Rajagopal: Thank you. The next audience question we have coming in has to do with sales. For brands that have had a surge in sales, what are you hearing from retailers on how they're adapting their supply chains in order to keep up the increase in demand? So that you're not missing out on sales due to added stocks?
Gottlieb: I'll speak more I guess generally to the overall industry where I think this comes down to a question of simplicity. Really it goes to some of the conversation we had about assortment rationalization, portfolio rationalization. Some of that is being done on the supplier side, and some of it is being done on the retailer side.
A great example is, actually linked to what Cara talked about, there's been a pretty well publicized shortage of aluminum as a raw material. A lot of that's being driven by the shift in bars, restaurants, and specifically fast food, and all those restaurants that have been closed or not had the same type of volume as typical.
So you see a shift of let's say soft drinks being consumed from fountain to being now consumed in the grocery store in cans. That's just one example where the cans haven't been available. The Coke Company as an example talked about having to make decisions about how do they focus on key SKUs in their supply chain, so that they can actually fulfill most of the shopper demand, even at the expense of some variety, and some choice.
I think that simplicity is really the answer to how supply chains have needed to become more streamlined during these unnatural spikes in demand for whatever reason underlies them.
Rajagopal: Great. I'll go Cara, Kevin, and then David to close out. You guys talked a lot about CPG companies being able to pivot. I know, Cara, you said you're pleasantly surprised with being able to pivot with certain trends and things.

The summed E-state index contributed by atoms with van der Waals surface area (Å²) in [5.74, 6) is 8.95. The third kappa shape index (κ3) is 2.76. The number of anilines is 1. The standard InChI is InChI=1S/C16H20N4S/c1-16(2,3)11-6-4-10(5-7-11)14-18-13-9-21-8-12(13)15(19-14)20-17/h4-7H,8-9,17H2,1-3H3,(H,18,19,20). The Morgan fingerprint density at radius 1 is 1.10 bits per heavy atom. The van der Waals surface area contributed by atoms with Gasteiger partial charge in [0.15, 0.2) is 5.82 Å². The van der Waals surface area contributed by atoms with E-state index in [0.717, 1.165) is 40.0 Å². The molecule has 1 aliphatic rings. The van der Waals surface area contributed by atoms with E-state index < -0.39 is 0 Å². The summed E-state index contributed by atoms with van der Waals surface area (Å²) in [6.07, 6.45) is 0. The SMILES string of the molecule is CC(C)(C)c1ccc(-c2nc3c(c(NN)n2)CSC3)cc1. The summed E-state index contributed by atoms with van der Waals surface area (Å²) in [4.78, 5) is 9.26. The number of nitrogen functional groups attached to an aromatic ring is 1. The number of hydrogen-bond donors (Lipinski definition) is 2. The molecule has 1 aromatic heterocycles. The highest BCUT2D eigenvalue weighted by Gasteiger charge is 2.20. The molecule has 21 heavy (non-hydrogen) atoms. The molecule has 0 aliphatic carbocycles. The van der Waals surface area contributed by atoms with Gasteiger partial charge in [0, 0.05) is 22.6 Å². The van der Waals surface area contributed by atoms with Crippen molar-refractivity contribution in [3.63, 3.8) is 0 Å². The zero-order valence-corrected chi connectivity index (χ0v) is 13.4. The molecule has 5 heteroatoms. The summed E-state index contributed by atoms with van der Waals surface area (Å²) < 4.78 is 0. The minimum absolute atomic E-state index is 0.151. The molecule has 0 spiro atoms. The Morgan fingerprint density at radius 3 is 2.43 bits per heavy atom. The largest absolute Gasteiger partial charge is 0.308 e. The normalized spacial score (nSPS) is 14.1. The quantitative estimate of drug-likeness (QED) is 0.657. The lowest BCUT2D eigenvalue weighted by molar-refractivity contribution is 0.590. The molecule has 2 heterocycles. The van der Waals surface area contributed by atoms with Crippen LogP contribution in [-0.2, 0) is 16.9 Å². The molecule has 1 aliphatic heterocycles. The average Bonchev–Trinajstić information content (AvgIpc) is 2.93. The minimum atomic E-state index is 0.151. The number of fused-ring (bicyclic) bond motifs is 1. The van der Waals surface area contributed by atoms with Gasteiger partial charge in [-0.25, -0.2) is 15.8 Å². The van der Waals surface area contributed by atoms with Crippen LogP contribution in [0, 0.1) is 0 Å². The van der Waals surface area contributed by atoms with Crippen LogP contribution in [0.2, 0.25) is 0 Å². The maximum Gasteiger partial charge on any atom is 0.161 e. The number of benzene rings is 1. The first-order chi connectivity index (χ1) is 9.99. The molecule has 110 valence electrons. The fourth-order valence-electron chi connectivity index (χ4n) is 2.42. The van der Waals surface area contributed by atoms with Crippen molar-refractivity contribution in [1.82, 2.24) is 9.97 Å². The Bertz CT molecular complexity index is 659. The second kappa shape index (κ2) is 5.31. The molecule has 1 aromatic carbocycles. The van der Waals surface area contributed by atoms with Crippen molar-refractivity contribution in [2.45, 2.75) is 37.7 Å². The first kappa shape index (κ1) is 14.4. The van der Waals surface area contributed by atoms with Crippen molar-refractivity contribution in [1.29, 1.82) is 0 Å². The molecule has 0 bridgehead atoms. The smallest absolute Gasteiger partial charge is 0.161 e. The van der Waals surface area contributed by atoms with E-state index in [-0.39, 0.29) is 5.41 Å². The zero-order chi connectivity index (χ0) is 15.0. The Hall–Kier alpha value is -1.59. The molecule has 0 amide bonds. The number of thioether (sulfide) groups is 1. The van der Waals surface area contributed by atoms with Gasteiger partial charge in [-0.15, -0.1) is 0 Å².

I just want to ask, is there a certain — I don't know if it's a characteristic or a piece of technology — but what is it that the successful CGs have had that has allowed them to pivot, and come out of this on the bright side? Again, I just want to leave the audience with a best practice tip before we go. Then based on what you think, where can companies start to build that foundation so that they're prepared for the next big disruption? Cara, can I start with you?
Taylor: I think a lot of it is just pivoting how you think about your consumer, and how you reach out to them, what data you collect from them, and that you need. And again, understanding how they are consuming your product. Starting from that very point and understanding what you need to build, whether it's a better digital framework, a better online site, a better demand focus.
Whatever it is, is understanding the best way to pivot to wherever they're going to consume your product, and how you can get to them so they know your product is there and is available for them.
Rajagopal: Absolutely. Kevin, I'll go to you next. What do CGs need in order to pivot successfully, and then how do they start? How do they get there?